By Sean Delaney
Humber Summit began as a pioneer settlement in the 1840s. This community revolved around the Rowntree grist and saw mills which operated on the banks of the Humber River where Rowntree Mills Park is situated today.
Many of Humber Summit’s first settlers are buried in the historic Pine Ridge Methodist Church Cemetery on Islington Avenue.
By the early 1900s, Humber Summit settlers had turned their attention to farming. Then in the 1940s, with the city encroaching at its doorstep, Humber Summit was transformed into a popular summer resort known as Riverbank Park.
Riverbank Park was popular with Toronto residents who built cottages overlooking the Humber River. These cottages had been converted to year round use by the time Hurricane Hazel struck in 1954. Hurricane Hazel was the worst hurricane in Toronto’s history and its deadly fury wrecked havoc on the Humber Summit community as ten houses were swept away by the raging river.
Hurricane Hazel’s toll on this community would have been much worse if not for the heroic deeds of the Humber Summit Fire Brigade. This volunteer bucket brigade consisting of twelve men worked valiantly in the dark to safely rescue all of Humber Summit’s residents. The Humber Summit Fire Brigade closed down in 1966 however a plaque commemorating their service hangs in the Humber Summit Public Library which is located on the site of the former fire hall.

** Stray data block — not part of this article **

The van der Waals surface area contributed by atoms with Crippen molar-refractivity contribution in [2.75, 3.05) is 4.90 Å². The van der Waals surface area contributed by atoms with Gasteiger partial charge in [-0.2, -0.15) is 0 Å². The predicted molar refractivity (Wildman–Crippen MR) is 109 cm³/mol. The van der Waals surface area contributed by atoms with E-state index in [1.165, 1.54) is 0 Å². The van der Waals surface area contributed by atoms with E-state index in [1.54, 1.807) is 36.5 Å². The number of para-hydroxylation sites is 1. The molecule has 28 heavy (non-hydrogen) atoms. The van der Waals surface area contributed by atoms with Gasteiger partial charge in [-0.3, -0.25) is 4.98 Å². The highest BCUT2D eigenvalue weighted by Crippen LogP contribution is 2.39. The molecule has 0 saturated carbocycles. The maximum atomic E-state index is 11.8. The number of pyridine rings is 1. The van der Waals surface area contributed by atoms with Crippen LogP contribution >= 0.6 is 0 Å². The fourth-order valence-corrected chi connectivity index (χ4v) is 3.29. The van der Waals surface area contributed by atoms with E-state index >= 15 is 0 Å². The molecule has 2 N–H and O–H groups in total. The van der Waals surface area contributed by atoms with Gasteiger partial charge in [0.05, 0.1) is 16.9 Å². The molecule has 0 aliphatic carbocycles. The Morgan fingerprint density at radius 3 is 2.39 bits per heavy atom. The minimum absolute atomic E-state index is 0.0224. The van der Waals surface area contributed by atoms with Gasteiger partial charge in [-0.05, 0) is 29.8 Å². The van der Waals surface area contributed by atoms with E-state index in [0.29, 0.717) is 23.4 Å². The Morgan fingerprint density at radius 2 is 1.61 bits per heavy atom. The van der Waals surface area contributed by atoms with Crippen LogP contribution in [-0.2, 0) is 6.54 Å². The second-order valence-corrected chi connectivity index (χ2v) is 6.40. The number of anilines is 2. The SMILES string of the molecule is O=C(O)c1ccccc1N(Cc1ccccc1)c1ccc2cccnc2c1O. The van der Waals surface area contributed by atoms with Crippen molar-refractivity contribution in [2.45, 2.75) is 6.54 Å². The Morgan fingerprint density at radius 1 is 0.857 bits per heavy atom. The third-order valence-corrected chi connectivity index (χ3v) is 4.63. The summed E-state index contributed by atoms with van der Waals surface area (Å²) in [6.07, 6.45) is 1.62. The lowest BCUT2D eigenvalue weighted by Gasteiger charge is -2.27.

On a further note, Pine Ridge Methodist Church Cemetery on Islington Avenue has some very interesting grave stones that date back nearly 200 years.
Born ? Died 1832. Likely sometime in the 1700s.
If you decide to visit the cemetery, please show the utmost respect possible for this sacred place.